I am mid-way through my Family Medicine rotation, sadly only 3 weeks left. For my 6-week long Family Medicine rotation I’ve been working in the Urgent Care Clinic in Silverdale, WA. Urgent care is essentially the bridge between the Emergency Department setting and your standard outpatient family medicine clinic. Cases that are not quite as acute as a Heart Attack, but problematic enough that you don’t have time to see your family med doc, are seen at the Urgent Care clinic, or Prompt Care clinic for those of you born in the 60’s.
We’ve encountered some really exciting cases: Pneumothorax, new-onset atrial fibrillation, Dens Fracture, Umbilical hernias, and some solid box-cutting knife-inflicted wounds. Some of these cases will get sent over to the Emergency department and others will simply be sent home with the expectation that they will follow up with their primary care doc. We also see a lot of regular complaints, like bug bites that get infected causing cellulitis, upper respiratory infections, sinusitis, otitis media and externa, urinary tract infections, MIGRAINES and BACK PAIN. Complaints of Migraines and Back Pain are interesting because physicians really have to be wary of prescribing narcotics for pain management, a hairy subject for any doctor that has worked in the ER or urgent care. Luckily the doctors I work with have shutdown the majority of local drug seekers and are very strict about when they dispense narcotics.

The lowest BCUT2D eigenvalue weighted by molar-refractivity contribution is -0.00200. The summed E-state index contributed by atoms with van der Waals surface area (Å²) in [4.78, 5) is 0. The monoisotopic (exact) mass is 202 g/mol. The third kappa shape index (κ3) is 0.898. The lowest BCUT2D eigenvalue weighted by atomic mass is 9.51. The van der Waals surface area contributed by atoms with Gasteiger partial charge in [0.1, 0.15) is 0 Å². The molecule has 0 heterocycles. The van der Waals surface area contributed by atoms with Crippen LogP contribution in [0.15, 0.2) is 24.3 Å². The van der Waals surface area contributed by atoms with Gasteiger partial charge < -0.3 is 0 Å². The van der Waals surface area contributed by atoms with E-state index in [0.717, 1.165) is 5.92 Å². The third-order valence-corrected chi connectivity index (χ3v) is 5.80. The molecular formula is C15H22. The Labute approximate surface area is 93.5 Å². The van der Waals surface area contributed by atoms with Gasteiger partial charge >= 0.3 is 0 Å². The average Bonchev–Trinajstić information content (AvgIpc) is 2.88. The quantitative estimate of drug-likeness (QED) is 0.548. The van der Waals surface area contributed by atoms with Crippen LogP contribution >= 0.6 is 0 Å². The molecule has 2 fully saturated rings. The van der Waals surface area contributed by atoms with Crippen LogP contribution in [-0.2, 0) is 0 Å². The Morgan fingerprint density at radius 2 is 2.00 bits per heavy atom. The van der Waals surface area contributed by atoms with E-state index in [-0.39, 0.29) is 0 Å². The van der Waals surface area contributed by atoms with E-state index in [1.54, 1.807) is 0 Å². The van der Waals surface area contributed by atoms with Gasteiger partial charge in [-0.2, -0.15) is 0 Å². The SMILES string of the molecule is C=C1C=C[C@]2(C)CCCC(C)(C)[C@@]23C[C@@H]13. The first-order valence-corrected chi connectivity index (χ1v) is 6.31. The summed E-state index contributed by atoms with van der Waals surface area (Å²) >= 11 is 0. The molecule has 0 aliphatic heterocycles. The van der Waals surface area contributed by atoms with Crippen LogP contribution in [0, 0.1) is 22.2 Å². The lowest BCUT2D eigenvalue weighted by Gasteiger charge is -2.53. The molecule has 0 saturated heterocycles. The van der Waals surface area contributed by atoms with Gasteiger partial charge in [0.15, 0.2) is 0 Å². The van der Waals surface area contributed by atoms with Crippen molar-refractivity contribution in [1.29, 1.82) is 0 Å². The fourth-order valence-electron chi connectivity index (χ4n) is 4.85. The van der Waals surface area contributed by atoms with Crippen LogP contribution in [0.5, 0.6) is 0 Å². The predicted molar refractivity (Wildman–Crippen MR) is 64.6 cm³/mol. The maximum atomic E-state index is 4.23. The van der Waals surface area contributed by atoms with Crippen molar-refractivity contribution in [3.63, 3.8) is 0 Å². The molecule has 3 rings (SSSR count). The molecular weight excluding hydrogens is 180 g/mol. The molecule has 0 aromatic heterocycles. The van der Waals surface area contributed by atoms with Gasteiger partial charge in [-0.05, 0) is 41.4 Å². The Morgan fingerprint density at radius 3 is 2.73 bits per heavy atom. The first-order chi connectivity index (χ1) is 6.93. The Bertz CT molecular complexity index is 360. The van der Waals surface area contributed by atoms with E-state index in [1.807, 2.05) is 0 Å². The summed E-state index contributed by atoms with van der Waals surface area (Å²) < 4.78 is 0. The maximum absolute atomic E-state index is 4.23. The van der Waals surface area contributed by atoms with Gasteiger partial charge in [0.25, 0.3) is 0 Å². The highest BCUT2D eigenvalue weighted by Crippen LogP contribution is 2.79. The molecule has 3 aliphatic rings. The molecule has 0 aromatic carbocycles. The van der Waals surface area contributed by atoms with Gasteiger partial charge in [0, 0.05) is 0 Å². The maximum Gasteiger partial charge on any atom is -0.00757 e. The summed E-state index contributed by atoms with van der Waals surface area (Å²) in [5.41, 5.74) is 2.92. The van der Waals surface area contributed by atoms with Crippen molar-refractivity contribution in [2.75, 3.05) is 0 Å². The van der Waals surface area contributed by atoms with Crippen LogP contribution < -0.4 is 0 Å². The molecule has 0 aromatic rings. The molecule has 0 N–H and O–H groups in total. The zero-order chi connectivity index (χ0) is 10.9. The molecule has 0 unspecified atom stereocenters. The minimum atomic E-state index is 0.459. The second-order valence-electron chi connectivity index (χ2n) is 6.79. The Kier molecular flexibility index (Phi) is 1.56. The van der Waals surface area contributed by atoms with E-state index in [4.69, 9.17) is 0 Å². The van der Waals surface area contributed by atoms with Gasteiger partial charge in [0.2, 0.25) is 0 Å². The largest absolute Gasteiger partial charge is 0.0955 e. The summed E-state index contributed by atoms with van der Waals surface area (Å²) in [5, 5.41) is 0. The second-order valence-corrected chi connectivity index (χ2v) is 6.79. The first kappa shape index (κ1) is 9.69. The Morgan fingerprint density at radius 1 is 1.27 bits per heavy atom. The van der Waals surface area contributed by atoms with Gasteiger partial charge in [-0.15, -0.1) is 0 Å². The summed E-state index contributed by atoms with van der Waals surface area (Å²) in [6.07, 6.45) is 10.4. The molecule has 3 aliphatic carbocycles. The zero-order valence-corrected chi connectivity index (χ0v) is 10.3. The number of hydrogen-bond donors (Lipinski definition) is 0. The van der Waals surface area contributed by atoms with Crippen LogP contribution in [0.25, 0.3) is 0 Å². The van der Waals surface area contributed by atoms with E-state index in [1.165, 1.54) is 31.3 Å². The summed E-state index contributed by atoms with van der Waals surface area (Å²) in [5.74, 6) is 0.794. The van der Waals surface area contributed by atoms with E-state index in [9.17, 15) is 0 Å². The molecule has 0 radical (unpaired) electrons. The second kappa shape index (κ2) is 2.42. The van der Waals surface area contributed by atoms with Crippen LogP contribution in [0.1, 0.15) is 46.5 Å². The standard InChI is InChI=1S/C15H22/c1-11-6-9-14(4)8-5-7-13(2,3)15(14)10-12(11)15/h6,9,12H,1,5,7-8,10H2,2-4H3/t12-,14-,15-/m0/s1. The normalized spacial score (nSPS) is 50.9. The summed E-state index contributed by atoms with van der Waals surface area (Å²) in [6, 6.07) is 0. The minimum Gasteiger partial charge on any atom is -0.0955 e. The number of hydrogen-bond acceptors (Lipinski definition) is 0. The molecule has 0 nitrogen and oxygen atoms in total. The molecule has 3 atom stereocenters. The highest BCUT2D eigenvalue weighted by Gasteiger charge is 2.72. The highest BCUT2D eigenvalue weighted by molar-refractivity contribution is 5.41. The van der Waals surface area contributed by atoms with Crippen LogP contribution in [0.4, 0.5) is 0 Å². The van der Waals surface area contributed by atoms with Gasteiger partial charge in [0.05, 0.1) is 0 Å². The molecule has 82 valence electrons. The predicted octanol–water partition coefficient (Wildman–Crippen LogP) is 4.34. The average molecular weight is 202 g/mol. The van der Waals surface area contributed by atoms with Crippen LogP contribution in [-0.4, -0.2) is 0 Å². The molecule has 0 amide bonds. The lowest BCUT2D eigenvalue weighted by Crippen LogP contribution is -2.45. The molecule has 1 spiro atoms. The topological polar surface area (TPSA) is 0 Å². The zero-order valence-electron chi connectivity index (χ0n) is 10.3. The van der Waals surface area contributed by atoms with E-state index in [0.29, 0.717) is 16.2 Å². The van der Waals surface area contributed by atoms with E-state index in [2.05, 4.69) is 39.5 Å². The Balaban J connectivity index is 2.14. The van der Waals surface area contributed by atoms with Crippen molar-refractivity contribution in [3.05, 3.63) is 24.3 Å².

I didn’t expect to enjoy Urgent Care nearly as much as I have been, I like a quiet life. The two doctors I’ve been working with practice medicine differently and it’s great to see variation in styles. Though it’s funny to think that there is a “finesse” to practicing medicine, I’ve discovered that there really is and like many challenging professions, it takes a lot of practice to get to that point of having any semblance of command over this form of art.
Another unexpected finding is that now I have two GREAT mentors that I can ask the pertinent life questions of when is it a good time for me to get a puppy? (wait until after residency) How do you get along with others on 2 hours of sleep? (you don’t) Which nurses will distrust me the most? (OB/GYN and Inpatient peds nurses). And of course the less interesting, am I meeting the appropriate benchmarks as a 3rd year student? (tbd) How can I impress preceptors on rotations? (Be eager, work for knowledge, have enthusiasm for any task, research your cases, be reliable, be presentable, be inquisitive). I’m feeling quite indebted to these doctors for being willing to humor my idiotic responses and bizarre, out of left-field (or right-field?) questions. But doctors that really care about medicine want to see it fall into the right hands and will contribute to molding students into the types of physicians that patients will be able to trust.
In other events, I’ve discovered Paddle Boarding and I love it. If you are in Seattle and it’s more than 70 deg F outside, lets go. Seriously. I’m slow, but I keep going, and I enjoy the ride.